What income could each produce? For an HYP the Ftse All Share index currently has a yield of 3.64% so a return of 4.5% should be achievable with an HYP (my HYP currently yields 4.7%). On £100,000 that would be £4,500. That should increase as time goes on, but no guarantees.

The highest initial income from an annuity would be for a single person at a flat rate for life with no guarantees. The lowest would be for a couple at 3% escalation + 50% Joint Life. The rate also goes down the younger you are when you start. Currently a single 65 year old in central London should expect £4,925 at a flat rate or £3,213 at an escalating rate. A couple would get an escalating rate of £3,148 at 65. http://www.sharingpensions.co.uk/annuit ... .htm#text5

OLTB
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Re: Is an Immediately Purchased HYP really a Replacement for an Immediate Annuity?

Postby OLTB » December 7th, 2016, 5:22 pm

tjh290633 wrote: The income unit and RPI data are:



Wow - thanks TJH, I'm not too sure I fully understand what unitising a set of numbers does, but from what I can see, it means that the historical dividend income has increased by 736.53% over the 29 year history (an average annual increase of 25.40% - if you can average a unitised increase??) compared to an RPI rebase of 156.78% (5.40% average over the same period). As your chart shows, there have been some pretty wild swings from one year to the next, but holding firm has resulted in a superb outperformance against RPI.

If correct - and I'm hopeful that someone will correct me if I'm not as I'm here to learn - that is a compelling argument.

Cheers, OLTB.

OLTB
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Re: Is an Immediately Purchased HYP really a Replacement for an Immediate Annuity?

Postby OLTB » December 7th, 2016, 5:40 pm

Breelander wrote:What income could each produce? £3,213 at an escalating rate.


Thanks for that useful info Bree - taking that stated level in the quote above, if I assume that the increase in annuity income is at the BofE target inflation rate of 2%, then compounding this up, it would take 18 years to exceed the current (not guaranteed) level of income (£4,500) from the HYP. This is without the assumption that the HYP income will increase over time - and just look at the experience of TJH in the table above - so for me, it's a no-brainer.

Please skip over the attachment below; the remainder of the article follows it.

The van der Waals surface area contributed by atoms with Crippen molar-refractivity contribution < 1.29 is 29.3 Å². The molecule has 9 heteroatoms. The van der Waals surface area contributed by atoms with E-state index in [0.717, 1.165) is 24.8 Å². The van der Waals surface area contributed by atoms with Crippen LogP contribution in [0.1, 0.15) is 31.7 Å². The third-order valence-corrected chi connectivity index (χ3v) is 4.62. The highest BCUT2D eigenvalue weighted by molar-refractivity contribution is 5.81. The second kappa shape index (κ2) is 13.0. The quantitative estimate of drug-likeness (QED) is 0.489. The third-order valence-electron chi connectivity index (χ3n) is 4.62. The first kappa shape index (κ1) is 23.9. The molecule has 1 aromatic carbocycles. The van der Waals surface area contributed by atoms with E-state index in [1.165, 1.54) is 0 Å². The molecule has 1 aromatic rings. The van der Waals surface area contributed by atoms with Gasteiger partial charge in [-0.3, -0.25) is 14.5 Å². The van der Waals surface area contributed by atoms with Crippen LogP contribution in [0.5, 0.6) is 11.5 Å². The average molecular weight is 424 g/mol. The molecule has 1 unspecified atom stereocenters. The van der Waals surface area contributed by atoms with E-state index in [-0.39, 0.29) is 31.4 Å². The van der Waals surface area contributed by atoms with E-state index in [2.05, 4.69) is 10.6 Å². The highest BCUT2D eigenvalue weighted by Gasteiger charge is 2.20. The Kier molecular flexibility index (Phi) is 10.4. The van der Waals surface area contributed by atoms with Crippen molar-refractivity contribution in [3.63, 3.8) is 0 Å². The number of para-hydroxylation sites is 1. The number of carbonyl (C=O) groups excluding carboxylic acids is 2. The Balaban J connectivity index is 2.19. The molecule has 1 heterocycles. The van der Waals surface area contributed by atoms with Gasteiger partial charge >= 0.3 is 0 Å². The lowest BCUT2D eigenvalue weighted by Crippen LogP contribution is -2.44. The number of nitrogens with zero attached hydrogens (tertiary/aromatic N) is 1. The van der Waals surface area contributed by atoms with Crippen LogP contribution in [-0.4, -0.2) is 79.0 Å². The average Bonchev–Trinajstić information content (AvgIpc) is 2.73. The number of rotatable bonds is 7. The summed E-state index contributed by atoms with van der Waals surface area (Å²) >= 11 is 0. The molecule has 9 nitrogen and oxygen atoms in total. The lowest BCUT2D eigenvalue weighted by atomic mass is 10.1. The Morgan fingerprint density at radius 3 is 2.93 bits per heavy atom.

Cheers, OLTB.

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Re: Is an Immediately Purchased HYP really a Replacement for an Immediate Annuity?

Postby tjh290633 » December 7th, 2016, 6:27 pm

OLTB wrote:Wow - thanks TJH, I'm not too sure I fully understand what unitising a set of numbers does, but from what I can see, it means that the historical dividend income has increased by 736.53% over the 29 year history (an average annual increase of 25.40% - if you can average a unitised increase??) compared to an RPI rebase of 156.78% (5.40% average over the same period). As your chart shows, there have been some pretty wild swings from one year to the next, but holding firm has resulted in a superb outperformance against RPI.

If correct - and I'm hopeful that someone will correct me if I'm not as I'm here to learn - that is a compelling argument.

Cheers, OLTB.


OLTB, unitisation is relatively simple. If you use accumulation units, where all dividends are rolled up in the unit price, then all you have to do is to start off with "n" units priced at £1, where "n" is the amount of subscription you have made. Subsequent injections of capital buy more units at the then going price. Withdrawals of cash are made by "selling" units to the value of the withdrawal.

For an income unit model, the same applies, except that dividends received buy more units at the going price, and cash withdrawals are taken from accumulated cash and/or unit sales, as needed.

I normally work on a monthly basis, to save having to do frequent transactions in a month when a lot of dividends roll in. Buying and selling units is just a bookkeeping exercise for you.

When looking at the dividend per unit you must bear in mind that more units will have been bought each month from the dividends received.

TJH